Haiku – ‘Spill Challenge

 

A traditional Japanese Haiku is a seventeen-syllable poem of three lines, five syllables/ seven syllables/ five syllables. It usually evokes nature in some way, for example the changing seasons. The art of haiku began in 9th-12th century Japan in the form of a Tanka, which was a progressive poem. The first person would write the beginning with a 5/7/5 structure; the next would add to it with a 7/7 structure. You can read more at: 
http://examples.yourdictionary.com/examples-of-haiku-poems.html#OhIg6h8oltKYXB4D.99

Anyway, I thought it might make an amusing ‘Spill challenge if I started off with a 5/7/5 verse, and you lot carried it on – if you can keep to the 5/7/5 – 7/7 – 5/7/5 – 7/7 etc.  structure, that would be great, but if not just have a go anyway – you don’t have to stick with nature, you could have music, art, sausages … anything you like, funny, poignant, surreal …  and for extra ‘Spill points, if you can think of a song written in, or about haiku, that would be grand. Here’s your starter:

Bloggers turn poets / Like unexpected snowfall / Shimmering and bright

 

24 thoughts on “Haiku – ‘Spill Challenge

  1. Robert Hunter loves haiku, although he rarely does the proper 5/7/5 format:

    Ripple in still water
    When there is no pebble tossed
    Nor wind to blow

    Your rain falls like crazy fingers
    Peals of fragile thunder
    Keeping time

    Cloud hands reaching from a rainbow
    Tapping at the window
    Touch your hair

    • I’m attempting to write a biography of a friend who writes in sonnets … except that some of them have 15 lines … he was unperturbed by this when I mentioned it, so I’m sure it doesn’t matter! Similarly, Robert Hunter’s words are what counts, rather than precise form.

    • I’ve only just had time to give this a proper listen and to read up on it, there’s such a lot packed into it, perfectly summarised in your haiku. Was Wilson influenced by Rupert Brooke, as well, or am I missing the point? (My parents liked Rupert Brooke, they had identical volumes of poetry by him – quite romantic in a way, although I can’t imagine either of them with a romantic streak!)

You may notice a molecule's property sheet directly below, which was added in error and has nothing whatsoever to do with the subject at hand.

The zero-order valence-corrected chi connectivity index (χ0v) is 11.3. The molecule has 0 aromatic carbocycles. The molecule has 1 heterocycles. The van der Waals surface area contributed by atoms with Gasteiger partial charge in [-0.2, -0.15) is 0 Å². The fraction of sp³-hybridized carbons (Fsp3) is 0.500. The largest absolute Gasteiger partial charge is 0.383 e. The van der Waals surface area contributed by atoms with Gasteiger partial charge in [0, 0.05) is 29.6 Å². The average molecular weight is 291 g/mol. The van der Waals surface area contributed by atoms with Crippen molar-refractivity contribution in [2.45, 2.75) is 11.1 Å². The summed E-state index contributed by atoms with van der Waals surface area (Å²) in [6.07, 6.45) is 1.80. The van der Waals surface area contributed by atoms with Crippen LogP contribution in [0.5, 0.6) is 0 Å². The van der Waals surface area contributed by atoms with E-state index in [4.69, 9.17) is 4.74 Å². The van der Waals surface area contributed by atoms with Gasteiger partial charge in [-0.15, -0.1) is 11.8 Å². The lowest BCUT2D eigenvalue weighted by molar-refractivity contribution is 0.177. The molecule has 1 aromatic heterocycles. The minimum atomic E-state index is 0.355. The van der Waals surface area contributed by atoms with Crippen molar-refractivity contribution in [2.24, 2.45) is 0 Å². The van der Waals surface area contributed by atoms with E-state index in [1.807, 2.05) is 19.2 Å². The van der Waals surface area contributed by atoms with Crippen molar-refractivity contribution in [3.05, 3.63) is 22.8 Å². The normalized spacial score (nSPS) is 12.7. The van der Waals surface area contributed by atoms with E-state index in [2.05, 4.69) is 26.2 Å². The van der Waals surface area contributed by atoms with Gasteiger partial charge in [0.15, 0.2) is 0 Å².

• Well knock me down with a feather. So much music out there that needs exploring. I think you get an extra ‘Spill point for that (although you haven’t actually extended the haiku!!)

  2. I may have got this wrong but it sounds like this “Tanka” thing goes 5-7-5, 7-7, 5-7-5, 7-7 etc.
    So I’ve added a couple of seven sevens to join up the lines that Ali, Carole and Chris have posted. I wasn’t sure if Beth’s poetic comment on her link was meant to be part of any collaboration so I didn’t include it but that’s not written in stone. Or snow…

    Anyway what we now have so far is:

    Bloggers turn poets / Like unexpected snowfall / Shimmering and bright
    Brighter than a thousand suns / Caught in the cold light of day
    Excited but cool/ Because you have to stay hip/And go with the trip
    Skating on icy pathways / Slipping and sliding until
    Scattered thoughts take shape/ Moulded like a man of snow/ Into fleeting sense
    Look how our songs are fashioned/ Hear how our songs paint the world

    which means we have to have a 5-7-5 next and so on….

    (or not)

  3. Here’s my attempt at incorporating Beth’s and Aba’s:

    Bloggers turn poets / Like unexpected snowfall / Shimmering and bright
    Brighter than a thousand suns / Caught in the cold light of day
    Excited but cool/ Because you have to stay hip/ And go with the trip
    Skating on icy pathways / Slipping and sliding until
    Scattered thoughts take shape/ Moulded like a man of snow / Into fleeting sense
    Look how our songs are fashioned / Hear how our songs paint the world
    Haiku Salut and / Public Service Broadcasting / Collaborating!
    Each song unique echoing / Poems, landscape, ancestry
    A poem in song / Brooke by WIlson by Reynolds / Last line makes me cry.

    • Clever!
      The one I used to have as my screen saver at work (not written by me) was:
      “Windows NT crashed.
      I am the Blue Screen of Death.
      No one hears your screams.”
      (Quite apt at the time).

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